According to the research data analyzed and published by ForexSchoolOnline.com, Delta Air Lines’ revenue dropped by 88%. It led to a pre-tax loss of $7.01 billion and a GAAP net loss of $5.7 billion.
Passenger revenue plummeted by 94% to $678 million while cargo revenue dropped by 42% to $108 million. For H1 2020, there was a drop of 56% in operating revenue with passenger revenue shedding 60% YoY as it went from $20.62 billion to $8.25 billion. The total operating loss for H1 2020 was $8.37 billion and there was a loss per share of $9.83.
Global Air Travel Drops by 95%, Industry to Lose $84.3B in 2020
According to Flightradar 24, global daily commercial flights dropped from 100,000 to 23,923. In April 2020, there was a year-on-year (YoY) drop of 73.6% in commercial flights, slightly improving to -71.7% in May 2020.
Research from the International Air Transport Association (IATA) echoes a similar sentiment, noting a -95% drop YoY in global air travel in April 2020. It predicted that passenger numbers would halve to 2.25 billion compared to 2019. Similarly, passenger revenue would drop from $612 billion in 2019 to $241 billion in 2020. With airlines losing a cumulative $230 million daily, airlines would see a total loss of $84.3 billion. Asia Pacific will lead the industry’s losses with -$29.0 billion while North America will take the second spot with -$23.1 billion.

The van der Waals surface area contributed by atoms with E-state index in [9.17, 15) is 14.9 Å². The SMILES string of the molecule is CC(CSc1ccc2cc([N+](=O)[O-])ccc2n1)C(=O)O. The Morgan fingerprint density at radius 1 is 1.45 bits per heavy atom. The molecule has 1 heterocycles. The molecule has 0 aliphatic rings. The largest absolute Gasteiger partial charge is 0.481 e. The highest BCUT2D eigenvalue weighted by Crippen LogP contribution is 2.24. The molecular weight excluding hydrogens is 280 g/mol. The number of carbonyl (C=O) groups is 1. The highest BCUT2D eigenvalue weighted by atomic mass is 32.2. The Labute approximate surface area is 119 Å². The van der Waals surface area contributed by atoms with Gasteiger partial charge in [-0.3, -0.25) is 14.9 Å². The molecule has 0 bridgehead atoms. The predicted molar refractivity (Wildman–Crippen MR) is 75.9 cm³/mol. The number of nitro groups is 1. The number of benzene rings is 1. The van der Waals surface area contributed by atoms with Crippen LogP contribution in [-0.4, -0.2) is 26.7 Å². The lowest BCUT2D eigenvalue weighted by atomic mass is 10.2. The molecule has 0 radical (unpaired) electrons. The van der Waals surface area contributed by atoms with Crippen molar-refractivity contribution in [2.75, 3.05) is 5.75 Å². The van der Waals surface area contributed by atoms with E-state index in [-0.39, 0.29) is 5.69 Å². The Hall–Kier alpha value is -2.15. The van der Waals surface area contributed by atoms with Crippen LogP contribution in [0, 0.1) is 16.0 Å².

Booking, Entertainment, Airlines, Cruises/Casinos and Hotels/Resorts (BEACH) stocks are among the worst losers during the pandemic period. According to data from the Visual Capitalist, between February 19 and March 24, 2020, El Dorado Resorts was the highest loser. It lost 76% in market capitalization during the period while Norwegian Cruise Lines lost 72%. Overall, BEACH stock lost over $332 billion during this one-month period.